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Find who is executing what command using DECODE

Find who is executing what command using DECODE.

DECODE is a very powerful tool that can make SQL very efficient or very dense and nonintutive. Using the example below, you can easily track which user is doing what.

In this example, we query the V$SESSION table to see who is executing which command in the database. The COMMAND column displays a numberic code for each command, but we want to report a textual description for a few important commands. We use DECODE in the fourth column to examine the contents of V$SESSION.COMMAND. If the COMMAND is 0, than we display 'None', if it is 2, we display 'Insert', and so on. If the command is not in our list, we display the default, 'Other'. DECODE does not have to return a value; it can return NULL. This tip has been tested on Oracle versions 8, 8i and 9i; it probably works on Oracle version 7 as well.

SELECT sid, serial#, username, DECODE(command, 0, 'None', 2, 'Insert', 3, 'Select', 6, 'Update', 7, 'Delete', 8, 'Drop', 'Other') 
command from v$session where type <> 'BACKGROUND';

Reader Feedback

Stephan B. writes: I suggest one should rather use '!=' instead of '<>' (as recommended by Tom Kyte). Hence, the statement should look like this:

SELECT sid, serial#, username, DECODE(command, 0, 'None', 2, 'Insert', 3, 'Select', 6, 'Update', 7, 'Delete', 8, 'Drop', 'Other') command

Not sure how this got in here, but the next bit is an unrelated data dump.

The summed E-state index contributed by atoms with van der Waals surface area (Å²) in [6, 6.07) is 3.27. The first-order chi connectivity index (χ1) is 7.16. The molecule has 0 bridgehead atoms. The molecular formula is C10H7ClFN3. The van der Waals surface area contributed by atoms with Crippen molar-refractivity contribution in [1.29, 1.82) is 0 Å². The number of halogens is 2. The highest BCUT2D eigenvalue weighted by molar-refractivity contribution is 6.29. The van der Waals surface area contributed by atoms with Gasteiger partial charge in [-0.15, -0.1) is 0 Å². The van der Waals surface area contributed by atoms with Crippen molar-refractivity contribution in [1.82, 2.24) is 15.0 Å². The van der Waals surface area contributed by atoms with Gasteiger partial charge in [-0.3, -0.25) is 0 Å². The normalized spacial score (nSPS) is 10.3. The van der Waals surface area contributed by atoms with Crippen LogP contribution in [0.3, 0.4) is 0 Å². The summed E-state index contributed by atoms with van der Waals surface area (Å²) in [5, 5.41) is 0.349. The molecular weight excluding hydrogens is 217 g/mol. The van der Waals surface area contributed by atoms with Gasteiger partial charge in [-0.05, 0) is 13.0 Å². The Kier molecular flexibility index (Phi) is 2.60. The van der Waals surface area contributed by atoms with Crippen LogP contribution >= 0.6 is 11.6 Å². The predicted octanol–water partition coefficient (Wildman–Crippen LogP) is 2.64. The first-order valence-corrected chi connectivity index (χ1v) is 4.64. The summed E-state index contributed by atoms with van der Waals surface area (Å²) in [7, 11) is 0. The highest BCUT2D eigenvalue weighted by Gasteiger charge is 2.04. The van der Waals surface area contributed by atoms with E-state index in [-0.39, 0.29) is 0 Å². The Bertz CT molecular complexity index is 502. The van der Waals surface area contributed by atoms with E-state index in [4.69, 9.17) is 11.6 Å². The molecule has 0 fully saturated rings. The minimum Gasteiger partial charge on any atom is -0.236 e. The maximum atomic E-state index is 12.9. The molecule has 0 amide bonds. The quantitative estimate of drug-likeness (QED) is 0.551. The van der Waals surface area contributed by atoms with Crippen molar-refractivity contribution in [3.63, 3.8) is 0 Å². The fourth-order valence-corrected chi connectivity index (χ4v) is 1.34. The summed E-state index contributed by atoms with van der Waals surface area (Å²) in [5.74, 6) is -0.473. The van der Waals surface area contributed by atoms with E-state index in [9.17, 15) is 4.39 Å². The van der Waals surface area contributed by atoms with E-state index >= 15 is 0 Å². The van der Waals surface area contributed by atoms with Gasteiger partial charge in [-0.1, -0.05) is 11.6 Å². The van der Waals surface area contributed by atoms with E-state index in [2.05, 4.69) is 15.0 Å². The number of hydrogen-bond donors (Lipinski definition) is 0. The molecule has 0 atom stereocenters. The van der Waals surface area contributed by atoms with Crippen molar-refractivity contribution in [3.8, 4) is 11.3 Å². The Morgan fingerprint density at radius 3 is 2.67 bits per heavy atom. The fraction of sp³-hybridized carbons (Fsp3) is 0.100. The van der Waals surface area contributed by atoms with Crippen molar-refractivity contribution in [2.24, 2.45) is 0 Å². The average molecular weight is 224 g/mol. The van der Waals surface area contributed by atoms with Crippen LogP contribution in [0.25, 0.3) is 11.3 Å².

from v$session where type != 'BACKGROUND';

I would even suggest to extend/replace the 'Other' clause by looking up the real 'other' activity. The query looks like this:

col command for a25 hea "Running"
SELECT s.sid, s.serial#, s.username,
       DECODE(s.command, 0, 'None',
                         2, 'Insert',
                         3, 'Select',
                         6, 'Update',
                         7, 'Delete',
                         8, 'Drop',
                         initcap(a.name)) command
from   v$session s,
       audit_actions a
where  s.type != 'BACKGROUND'
and    s.command = a.action;

Another alternative: In order to stay 'flexible for the future' (we do not know when and how the numbering of actions are extended by Oracle) I suggest that we use an outer join:

SELECT s.sid, s.serial#, s.username,
       DECODE(s.command, 0, 'None',
                         2, 'Insert',
                         3, 'Select',
                         6, 'Update',
                         7, 'Delete',
                         8, 'Drop',
                         nvl(initcap(a.name), 'Other('||s.command||')')) command
from   v$session s, audit_actions a
where  s.type != 'BACKGROUND'
and    s.command = a.action (+)
/

One could ask now why not directly use the query without a decode, such as:

SELECT s.sid, s.serial#, s.username,
       nvl(initcap(a.name), 'Other('||s.command||')') name
from   v$session s, audit_actions a
where  s.type != 'BACKGROUND'
and    s.command = a.action (+)
/

Rich B. writes: This can also be written using the CASE expression. I've found that CASE is somewhat easier to manage than DECODE, especially in nested or compound statements.

SELECT s.sid, s.serial#, s.username, 
       (case when s.command = 0 then 'None' 
             when s.command = 2 then 'Insert' 
             when s.command = 3 then 'Select' 
             when s.command = 6 then 'Update' 
             when s.command = 7 then 'Delete' 
             when s.command = 8 then 'Drop' 
               else 'Other('||s.command||')' 
       end) command 
from   v$session s, audit_actions a 
where  s.type != 'BACKGROUND' 
and    s.command = a.action (+) 

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